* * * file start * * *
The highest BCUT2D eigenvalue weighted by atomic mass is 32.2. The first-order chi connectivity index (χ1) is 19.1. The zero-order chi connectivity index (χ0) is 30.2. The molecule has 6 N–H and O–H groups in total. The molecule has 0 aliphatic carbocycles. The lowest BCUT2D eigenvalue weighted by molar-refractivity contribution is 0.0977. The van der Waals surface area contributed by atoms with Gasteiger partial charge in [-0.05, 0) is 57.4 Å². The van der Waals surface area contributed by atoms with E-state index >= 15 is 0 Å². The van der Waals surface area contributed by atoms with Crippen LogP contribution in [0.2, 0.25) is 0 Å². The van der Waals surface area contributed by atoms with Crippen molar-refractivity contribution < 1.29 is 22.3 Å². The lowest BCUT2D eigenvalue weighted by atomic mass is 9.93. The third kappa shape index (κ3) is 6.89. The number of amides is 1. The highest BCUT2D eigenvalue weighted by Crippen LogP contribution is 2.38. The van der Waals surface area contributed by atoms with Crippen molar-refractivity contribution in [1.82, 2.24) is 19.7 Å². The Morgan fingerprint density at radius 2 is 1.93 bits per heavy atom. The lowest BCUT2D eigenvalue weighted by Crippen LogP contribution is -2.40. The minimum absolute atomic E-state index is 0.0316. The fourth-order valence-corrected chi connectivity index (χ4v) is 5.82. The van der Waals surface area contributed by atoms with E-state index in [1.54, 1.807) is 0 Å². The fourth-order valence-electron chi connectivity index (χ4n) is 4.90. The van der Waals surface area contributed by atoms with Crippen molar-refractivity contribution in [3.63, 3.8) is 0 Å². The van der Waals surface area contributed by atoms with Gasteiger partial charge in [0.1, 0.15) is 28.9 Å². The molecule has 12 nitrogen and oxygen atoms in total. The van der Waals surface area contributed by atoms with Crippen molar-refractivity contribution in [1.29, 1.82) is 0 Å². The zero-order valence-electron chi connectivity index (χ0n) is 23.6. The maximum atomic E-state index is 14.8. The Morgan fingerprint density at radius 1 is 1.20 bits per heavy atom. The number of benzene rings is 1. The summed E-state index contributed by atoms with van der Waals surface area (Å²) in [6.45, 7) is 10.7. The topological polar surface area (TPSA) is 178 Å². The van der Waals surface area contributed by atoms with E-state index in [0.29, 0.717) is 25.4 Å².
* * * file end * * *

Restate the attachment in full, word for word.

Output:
The highest BCUT2D eigenvalue weighted by atomic mass is 32.2. The first-order chi connectivity index (χ1) is 19.1. The zero-order chi connectivity index (χ0) is 30.2. The molecule has 6 N–H and O–H groups in total. The molecule has 0 aliphatic carbocycles. The lowest BCUT2D eigenvalue weighted by molar-refractivity contribution is 0.0977. The van der Waals surface area contributed by atoms with Gasteiger partial charge in [-0.05, 0) is 57.4 Å². The van der Waals surface area contributed by atoms with E-state index >= 15 is 0 Å². The van der Waals surface area contributed by atoms with Crippen LogP contribution in [0.2, 0.25) is 0 Å². The van der Waals surface area contributed by atoms with Crippen molar-refractivity contribution < 1.29 is 22.3 Å². The lowest BCUT2D eigenvalue weighted by atomic mass is 9.93. The third kappa shape index (κ3) is 6.89. The number of amides is 1. The highest BCUT2D eigenvalue weighted by Crippen LogP contribution is 2.38. The van der Waals surface area contributed by atoms with Crippen molar-refractivity contribution in [1.82, 2.24) is 19.7 Å². The Morgan fingerprint density at radius 2 is 1.93 bits per heavy atom. The lowest BCUT2D eigenvalue weighted by Crippen LogP contribution is -2.40. The minimum absolute atomic E-state index is 0.0316. The fourth-order valence-corrected chi connectivity index (χ4v) is 5.82. The van der Waals surface area contributed by atoms with E-state index in [1.54, 1.807) is 0 Å². The fourth-order valence-electron chi connectivity index (χ4n) is 4.90. The van der Waals surface area contributed by atoms with Crippen molar-refractivity contribution in [3.63, 3.8) is 0 Å². The van der Waals surface area contributed by atoms with Gasteiger partial charge in [0.1, 0.15) is 28.9 Å². The molecule has 12 nitrogen and oxygen atoms in total. The van der Waals surface area contributed by atoms with Crippen molar-refractivity contribution in [1.29, 1.82) is 0 Å². The zero-order valence-electron chi connectivity index (χ0n) is 23.6. The maximum atomic E-state index is 14.8. The Morgan fingerprint density at radius 1 is 1.20 bits per heavy atom. The number of benzene rings is 1. The summed E-state index contributed by atoms with van der Waals surface area (Å²) in [6.45, 7) is 10.7. The topological polar surface area (TPSA) is 178 Å². The van der Waals surface area contributed by atoms with E-state index in [0.29, 0.717) is 25.4 Å².